Upcoming projects in that time frame include the removal of the Alaskan Way Viaduct and opening of the SR 99 tunnel; the closure of the Downtown Transit Tunnel to buses with the arrival of light rail to Northgate, Lynnwood and the Eastside; the re-opening of Alaskan Way; a 1st Avenue Streetcar; a Bus Rapid Transit line on Madison; and the proposed Convention Center expansion (see chart above).
On June 8 One Center City released a “Proposed Near-term Projects” plan; you can download the pdf file here. While most of the proposals affect Downtown, some of the projects could impact West Seattle bus access to Downtown.
The proposal includes potential changes to rush-hour only Routes 37, 56 and 57 in the Alki, Admiral and Alaska Junction neighborhoods, as well as to buses from White Center and Burien (see slide 23), by re-routing buses onto to go by the Pioneer Square Light Rail Station on 3rd Avenue, then proceed eastbound to First Hill.
King County Metro will begin a public engagement about these potential service revisions beginning in July.
A second potential impact on West Seattle service would be during 2019, when the Alaskan Way Viaduct is closed. Buses such as the C Line that currently access Downtown via the Alaskan Way Viaduct will access Downtown by Alaskan Way when it reopens in 2020. However, this leaves a gap of around a year where buses will need to be re-routed. In my discussions with SDOT and King County Metro, 1st Avenue and 4th Avenue have been mentioned as potential options, but there isn’t a specific proposal yet.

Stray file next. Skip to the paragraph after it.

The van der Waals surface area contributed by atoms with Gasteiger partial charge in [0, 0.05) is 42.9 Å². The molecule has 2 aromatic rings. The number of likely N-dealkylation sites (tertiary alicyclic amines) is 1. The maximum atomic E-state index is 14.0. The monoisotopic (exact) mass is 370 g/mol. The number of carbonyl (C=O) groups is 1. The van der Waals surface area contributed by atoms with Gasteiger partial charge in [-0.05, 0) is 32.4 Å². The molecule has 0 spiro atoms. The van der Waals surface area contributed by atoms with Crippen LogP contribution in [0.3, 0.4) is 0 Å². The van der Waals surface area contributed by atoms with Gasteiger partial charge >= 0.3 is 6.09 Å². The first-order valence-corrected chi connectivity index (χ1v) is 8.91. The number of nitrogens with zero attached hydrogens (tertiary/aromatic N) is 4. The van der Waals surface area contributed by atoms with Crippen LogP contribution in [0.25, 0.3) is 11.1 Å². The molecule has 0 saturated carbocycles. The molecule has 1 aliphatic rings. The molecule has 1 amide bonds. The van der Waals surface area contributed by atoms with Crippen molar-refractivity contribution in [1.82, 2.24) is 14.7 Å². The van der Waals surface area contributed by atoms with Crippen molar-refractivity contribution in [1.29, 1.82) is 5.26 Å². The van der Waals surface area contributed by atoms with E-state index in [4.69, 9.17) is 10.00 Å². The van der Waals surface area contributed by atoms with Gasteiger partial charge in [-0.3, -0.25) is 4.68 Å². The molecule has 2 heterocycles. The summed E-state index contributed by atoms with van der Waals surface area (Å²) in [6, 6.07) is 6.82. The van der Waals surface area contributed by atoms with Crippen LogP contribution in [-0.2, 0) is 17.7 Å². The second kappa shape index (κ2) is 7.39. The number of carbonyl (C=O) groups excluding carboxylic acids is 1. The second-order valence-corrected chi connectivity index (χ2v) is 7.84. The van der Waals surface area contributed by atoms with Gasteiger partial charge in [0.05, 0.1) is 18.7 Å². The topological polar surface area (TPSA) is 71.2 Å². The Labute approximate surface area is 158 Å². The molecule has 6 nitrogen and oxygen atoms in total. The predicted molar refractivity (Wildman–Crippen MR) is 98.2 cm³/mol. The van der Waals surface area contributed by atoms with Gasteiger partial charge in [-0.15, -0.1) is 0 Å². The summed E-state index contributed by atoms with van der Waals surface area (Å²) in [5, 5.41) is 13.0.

A potential concern is regarding the construction of the 1st Avenue Streetcar project. SDOT is planning to phase work in conjunction with Viaduct removal, though it will need to be well managed to avoid any delays; any work on 1st Avenue must be completed or paused if West Seattle bus routes such as the C Line are re-routed onto 1st Avenue during 2019-2020.
I learned from a constituent this week that the Reading Partners tutoring program at Highland Park Elementary in West Seattle is facing elimination due to budget cuts. The volunteer tutors need $30,000 to continue. July 15 is the fundraising deadline– donations collected only if the goal is met. Please contribute, to benefit children’s future success! Here is her “lively one-minute video to illustrate why the program is so compelling. Raising reading scores is crucial, but it’s more than that.”
And here is how you can support the program: https://www.gofundme.com/Save-RP-at-HP